Less than a year after the largest raid in history confiscated more than 120,000 pieces of counterfeit golf equipment that knocked off the likes of Titleist, TaylorMade, PXG, PING, Callaway, and Srixon/Cleveland Golf, 15 counterfeiters were found guilty in a Chinese court, according to the U.S. Golf Manufacturers Anti-Counterfeiting Working Group.
The U.S. Golf Manufacturers Anti-Counterfeiting Working Group is made up of six of the largest golf manufacturers in the world, including Acushnet (the parent of Titleist and FootJoy), Callaway (including Odyssey), SRI (Cleveland, Srixon and XXIO), Ping, PXG and TaylorMade.
The raid, which was carried out by 100 Shanghai police officers as well as local police in both the Guangdong and Fujian Provinces in China, took place at 10 locations at the same time.
According to a release from the Working Group, “the entire network, from the manufacturer of the club heads, shaft and grip suppliers, to owners of assembling workshops, shipping center and online chatting rooms, was rooted out completely.”
Thirteen people were convicted for the crime of counterfeiting registered trademark and two defendants were convicted for the crime of selling counterfeit products, according to the report. All in all, the 15 defendants were sentenced to prison terms totalling 42 years and criminal fines of $574,461.
The total case value is $1,848,136, including $1,518,477 for sold counterfeits and $329,659 for seized products.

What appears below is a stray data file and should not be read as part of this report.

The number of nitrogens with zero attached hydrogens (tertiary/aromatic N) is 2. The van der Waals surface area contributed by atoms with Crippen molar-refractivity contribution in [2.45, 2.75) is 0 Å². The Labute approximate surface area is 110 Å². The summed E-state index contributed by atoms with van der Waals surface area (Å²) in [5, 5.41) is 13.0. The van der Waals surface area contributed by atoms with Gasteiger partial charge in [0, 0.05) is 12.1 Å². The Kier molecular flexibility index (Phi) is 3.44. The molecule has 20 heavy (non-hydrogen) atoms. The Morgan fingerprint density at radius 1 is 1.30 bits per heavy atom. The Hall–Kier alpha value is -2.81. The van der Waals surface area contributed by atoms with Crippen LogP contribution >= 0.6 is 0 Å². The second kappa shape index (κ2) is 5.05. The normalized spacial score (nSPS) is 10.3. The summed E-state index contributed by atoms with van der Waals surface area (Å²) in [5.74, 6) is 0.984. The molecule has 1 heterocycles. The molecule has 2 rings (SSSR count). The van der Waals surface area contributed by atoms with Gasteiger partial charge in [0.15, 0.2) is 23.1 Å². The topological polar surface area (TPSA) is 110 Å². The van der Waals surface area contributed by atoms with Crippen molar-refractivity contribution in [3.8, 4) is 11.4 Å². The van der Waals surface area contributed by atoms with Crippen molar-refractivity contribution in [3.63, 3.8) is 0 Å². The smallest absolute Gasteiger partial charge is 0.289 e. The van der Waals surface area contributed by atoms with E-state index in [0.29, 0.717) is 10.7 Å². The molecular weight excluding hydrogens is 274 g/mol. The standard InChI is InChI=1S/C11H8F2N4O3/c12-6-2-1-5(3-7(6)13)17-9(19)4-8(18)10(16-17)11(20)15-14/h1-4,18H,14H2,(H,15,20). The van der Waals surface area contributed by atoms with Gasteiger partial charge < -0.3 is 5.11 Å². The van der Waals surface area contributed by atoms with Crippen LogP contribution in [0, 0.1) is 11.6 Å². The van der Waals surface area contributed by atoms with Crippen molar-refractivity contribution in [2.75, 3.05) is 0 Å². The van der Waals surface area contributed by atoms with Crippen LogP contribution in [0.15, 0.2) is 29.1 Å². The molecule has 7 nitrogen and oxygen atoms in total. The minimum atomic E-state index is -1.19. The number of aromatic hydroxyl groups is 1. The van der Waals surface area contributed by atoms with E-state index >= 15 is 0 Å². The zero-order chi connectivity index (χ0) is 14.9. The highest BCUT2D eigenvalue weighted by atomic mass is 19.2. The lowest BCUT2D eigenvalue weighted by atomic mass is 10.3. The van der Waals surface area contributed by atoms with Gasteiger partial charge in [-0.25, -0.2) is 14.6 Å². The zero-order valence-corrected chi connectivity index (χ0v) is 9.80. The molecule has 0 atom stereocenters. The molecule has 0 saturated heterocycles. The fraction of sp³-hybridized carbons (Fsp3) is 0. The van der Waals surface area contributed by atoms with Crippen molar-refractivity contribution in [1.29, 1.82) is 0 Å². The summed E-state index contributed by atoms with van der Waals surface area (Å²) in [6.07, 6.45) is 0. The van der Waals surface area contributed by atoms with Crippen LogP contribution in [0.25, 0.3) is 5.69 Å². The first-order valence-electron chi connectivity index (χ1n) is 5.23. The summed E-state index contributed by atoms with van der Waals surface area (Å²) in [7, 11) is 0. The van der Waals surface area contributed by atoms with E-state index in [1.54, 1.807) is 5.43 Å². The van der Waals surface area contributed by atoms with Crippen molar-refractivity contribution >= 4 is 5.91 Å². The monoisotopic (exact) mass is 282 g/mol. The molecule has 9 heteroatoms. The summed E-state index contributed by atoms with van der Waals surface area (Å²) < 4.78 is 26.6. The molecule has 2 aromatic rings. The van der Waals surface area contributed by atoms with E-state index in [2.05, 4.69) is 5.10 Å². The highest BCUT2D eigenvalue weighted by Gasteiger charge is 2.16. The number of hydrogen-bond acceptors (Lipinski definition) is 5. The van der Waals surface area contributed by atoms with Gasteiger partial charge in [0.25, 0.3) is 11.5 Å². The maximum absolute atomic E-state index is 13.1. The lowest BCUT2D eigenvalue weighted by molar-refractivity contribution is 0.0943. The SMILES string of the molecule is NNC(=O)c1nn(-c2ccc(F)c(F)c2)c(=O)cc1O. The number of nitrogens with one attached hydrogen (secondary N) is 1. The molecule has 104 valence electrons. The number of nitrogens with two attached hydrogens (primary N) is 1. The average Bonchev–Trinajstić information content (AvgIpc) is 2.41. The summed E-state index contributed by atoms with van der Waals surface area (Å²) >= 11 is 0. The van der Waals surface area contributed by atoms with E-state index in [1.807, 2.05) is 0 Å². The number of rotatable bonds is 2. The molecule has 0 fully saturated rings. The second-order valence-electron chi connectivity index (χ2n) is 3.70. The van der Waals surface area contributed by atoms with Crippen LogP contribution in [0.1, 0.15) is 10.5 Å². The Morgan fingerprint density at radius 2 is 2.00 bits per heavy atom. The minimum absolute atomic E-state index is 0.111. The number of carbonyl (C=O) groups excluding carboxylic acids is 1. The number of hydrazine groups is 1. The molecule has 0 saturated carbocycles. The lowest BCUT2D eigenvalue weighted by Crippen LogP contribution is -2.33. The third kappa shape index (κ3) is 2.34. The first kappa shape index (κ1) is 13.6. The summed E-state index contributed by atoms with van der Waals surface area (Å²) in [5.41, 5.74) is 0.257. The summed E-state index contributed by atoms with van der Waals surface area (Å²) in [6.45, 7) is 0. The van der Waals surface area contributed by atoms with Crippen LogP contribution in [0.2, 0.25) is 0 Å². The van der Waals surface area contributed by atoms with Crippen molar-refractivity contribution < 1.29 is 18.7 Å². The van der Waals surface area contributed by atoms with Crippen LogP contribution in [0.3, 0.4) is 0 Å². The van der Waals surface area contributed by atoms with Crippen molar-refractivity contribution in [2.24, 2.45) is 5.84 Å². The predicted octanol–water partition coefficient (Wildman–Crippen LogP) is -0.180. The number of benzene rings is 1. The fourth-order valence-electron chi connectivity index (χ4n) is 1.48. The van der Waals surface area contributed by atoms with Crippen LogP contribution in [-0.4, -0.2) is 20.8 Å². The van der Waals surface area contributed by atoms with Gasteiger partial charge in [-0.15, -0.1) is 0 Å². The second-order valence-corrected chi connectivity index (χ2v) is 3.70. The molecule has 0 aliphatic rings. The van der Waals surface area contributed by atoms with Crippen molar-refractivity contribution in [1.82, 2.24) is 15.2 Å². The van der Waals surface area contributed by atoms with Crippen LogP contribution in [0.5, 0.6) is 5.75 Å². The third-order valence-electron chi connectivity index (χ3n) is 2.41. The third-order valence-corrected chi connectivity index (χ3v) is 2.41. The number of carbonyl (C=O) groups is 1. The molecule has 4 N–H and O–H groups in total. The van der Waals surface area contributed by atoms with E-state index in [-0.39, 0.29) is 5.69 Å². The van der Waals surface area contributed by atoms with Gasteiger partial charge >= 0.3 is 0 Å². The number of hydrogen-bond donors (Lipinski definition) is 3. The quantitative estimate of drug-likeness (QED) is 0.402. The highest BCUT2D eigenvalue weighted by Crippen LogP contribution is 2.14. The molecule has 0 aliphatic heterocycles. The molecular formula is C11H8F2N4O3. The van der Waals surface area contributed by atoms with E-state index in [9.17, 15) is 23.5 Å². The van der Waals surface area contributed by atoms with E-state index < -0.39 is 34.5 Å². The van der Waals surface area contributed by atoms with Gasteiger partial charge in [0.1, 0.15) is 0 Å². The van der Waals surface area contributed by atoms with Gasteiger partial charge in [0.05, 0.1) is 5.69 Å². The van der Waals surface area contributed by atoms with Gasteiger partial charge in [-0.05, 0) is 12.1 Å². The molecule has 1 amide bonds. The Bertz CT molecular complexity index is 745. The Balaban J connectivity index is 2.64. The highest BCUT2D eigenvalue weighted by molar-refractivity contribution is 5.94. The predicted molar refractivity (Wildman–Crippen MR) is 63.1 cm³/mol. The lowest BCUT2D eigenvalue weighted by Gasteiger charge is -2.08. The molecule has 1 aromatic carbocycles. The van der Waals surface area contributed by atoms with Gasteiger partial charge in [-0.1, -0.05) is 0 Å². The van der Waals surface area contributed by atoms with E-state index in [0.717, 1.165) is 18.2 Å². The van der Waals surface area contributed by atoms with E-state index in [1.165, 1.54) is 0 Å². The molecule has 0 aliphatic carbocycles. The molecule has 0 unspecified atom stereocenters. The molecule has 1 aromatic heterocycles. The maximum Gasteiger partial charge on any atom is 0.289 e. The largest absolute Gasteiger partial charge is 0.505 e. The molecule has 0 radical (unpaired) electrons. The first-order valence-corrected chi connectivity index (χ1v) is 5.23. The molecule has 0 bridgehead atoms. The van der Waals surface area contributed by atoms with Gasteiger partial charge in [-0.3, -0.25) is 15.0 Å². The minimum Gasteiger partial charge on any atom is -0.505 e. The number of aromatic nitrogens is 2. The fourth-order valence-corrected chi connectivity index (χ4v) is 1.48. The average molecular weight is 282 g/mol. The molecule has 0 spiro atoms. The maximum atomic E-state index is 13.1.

“We are very pleased with the outcome in this case, and we hope it serves as a strong message to any potential counterfeiters and sellers of counterfeit golf products in China or elsewhere that this behavior will not be tolerated,” said Jud Hawken, Associate General Counsel for PING. “We will continue to work closely with law enforcement across the globe to take down these counterfeiters, eliminate the selling of these fake products, and protect golfers everywhere.”
“We are thrilled that Chinese police were willing to take serious action against online counterfeits even during the pandemic,” Kristin Strojan, Legal Counsel Trademark and Brand Protection at TaylorMade Golf said last August. “Counterfeiters have been taking advantage of the current situation and counterfeit listings have become more rampant on the internet. We never stopped watching them even during these challenging times and continue to work with authorities worldwide to target online counterfeit sellers aggressively.
“This raid action sends a very strong message to the market that the Golf Group has zero-tolerance for counterfeit products and will continue to monitor the marketplace, both online and offline, to maintain the integrity of the game.”
The Working Group reports that more than two million golf counterfeits are produced each year.